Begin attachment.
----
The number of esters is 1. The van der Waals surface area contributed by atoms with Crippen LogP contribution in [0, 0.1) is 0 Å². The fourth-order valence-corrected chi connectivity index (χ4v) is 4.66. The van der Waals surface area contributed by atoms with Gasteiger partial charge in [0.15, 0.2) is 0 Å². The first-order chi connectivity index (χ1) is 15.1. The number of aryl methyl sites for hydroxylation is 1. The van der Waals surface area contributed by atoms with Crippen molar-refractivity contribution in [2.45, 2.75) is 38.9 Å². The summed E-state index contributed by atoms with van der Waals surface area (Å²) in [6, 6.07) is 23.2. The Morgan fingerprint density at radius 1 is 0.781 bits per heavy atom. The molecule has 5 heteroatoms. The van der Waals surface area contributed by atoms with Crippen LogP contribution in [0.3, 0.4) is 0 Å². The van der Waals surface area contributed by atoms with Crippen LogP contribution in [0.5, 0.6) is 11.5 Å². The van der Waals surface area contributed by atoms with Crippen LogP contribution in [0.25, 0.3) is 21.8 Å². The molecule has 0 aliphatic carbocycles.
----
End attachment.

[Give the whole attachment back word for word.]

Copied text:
The number of esters is 1. The van der Waals surface area contributed by atoms with Crippen LogP contribution in [0, 0.1) is 0 Å². The fourth-order valence-corrected chi connectivity index (χ4v) is 4.66. The van der Waals surface area contributed by atoms with Gasteiger partial charge in [0.15, 0.2) is 0 Å². The first-order chi connectivity index (χ1) is 15.1. The number of aryl methyl sites for hydroxylation is 1. The van der Waals surface area contributed by atoms with Crippen molar-refractivity contribution in [2.45, 2.75) is 38.9 Å². The summed E-state index contributed by atoms with van der Waals surface area (Å²) in [6, 6.07) is 23.2. The Morgan fingerprint density at radius 1 is 0.781 bits per heavy atom. The molecule has 5 heteroatoms. The van der Waals surface area contributed by atoms with Crippen LogP contribution in [0.3, 0.4) is 0 Å². The van der Waals surface area contributed by atoms with Crippen LogP contribution in [0.5, 0.6) is 11.5 Å². The van der Waals surface area contributed by atoms with Crippen LogP contribution in [0.25, 0.3) is 21.8 Å². The molecule has 0 aliphatic carbocycles.